Postcard From Islamabad

Government forces crack down on students who led vigilante raids against un-Islamic behavior in Pakistan's capital. Our reporter gets caught up in the violence

Aamir Qureshi / AFP / Getty

Veiled Pakistani female students of The Red Mosque hold bamboo sticks and shout anti-government slogans on a loudspeaker outside the seminary during an exchange of fire between radical students of the mosque and paramilitary soldiers in Islamabad, Pakistan on July 3, 2007.

Pakistan's very future seems to be on the line at Lal Masjid (the Red Mosque), in the capital city of Islamabad. For months students and teachers at the mosque's madrasahs, or seminaries, have been taking the law into their own hands, launching vigilante raids on video and music shops for promoting "un-Islamic behavior." Twice they abducted women--including six Chinese masseuses--for alleged prostitution.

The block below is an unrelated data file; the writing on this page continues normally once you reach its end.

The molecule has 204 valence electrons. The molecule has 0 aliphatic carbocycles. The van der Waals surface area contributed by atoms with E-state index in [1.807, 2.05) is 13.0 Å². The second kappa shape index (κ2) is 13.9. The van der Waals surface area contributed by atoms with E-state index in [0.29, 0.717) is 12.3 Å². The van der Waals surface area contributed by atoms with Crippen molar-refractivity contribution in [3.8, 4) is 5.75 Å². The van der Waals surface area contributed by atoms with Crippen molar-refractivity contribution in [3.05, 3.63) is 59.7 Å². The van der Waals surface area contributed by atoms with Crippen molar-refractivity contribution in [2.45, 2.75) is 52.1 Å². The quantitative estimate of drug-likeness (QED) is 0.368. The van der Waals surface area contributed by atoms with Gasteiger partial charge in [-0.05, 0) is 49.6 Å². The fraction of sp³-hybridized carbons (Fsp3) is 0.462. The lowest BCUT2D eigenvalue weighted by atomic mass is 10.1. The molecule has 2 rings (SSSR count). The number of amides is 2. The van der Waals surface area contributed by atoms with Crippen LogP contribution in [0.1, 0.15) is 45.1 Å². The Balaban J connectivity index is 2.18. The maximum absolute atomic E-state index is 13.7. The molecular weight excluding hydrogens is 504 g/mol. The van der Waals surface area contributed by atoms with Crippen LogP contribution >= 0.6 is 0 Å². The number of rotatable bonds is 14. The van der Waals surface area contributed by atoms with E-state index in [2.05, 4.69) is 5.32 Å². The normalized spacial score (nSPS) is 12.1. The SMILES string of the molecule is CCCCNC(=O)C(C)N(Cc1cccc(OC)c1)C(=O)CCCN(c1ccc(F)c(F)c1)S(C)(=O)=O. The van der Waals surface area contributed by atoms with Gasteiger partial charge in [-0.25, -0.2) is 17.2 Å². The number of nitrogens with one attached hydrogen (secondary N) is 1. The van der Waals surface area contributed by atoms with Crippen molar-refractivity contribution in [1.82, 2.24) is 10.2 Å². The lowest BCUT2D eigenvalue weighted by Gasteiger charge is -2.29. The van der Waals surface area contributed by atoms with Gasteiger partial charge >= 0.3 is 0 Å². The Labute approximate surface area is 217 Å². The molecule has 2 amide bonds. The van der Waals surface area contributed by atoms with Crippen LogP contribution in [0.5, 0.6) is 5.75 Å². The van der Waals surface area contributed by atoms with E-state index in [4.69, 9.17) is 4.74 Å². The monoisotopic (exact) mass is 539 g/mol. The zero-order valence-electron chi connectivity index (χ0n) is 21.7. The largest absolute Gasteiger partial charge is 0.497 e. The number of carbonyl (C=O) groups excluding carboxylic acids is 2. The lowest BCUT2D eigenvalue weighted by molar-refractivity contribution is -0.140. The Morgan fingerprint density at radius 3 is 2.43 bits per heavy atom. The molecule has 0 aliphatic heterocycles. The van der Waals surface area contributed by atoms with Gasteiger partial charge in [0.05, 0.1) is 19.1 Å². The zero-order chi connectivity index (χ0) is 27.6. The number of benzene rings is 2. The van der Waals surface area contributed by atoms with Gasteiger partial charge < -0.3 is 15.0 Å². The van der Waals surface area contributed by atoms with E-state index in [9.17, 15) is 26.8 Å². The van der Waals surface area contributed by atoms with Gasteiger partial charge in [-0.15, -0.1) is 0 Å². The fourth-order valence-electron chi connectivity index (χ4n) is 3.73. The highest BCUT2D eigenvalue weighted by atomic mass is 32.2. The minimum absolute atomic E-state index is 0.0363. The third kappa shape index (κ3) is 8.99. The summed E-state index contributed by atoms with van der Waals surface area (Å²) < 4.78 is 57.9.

For months the government of general turned President Pervez Musharraf has been threatening to crack down against the madrasahs' radicals but has held back for fear of a conservative backlash. I was inside the mosque compound on July 3...

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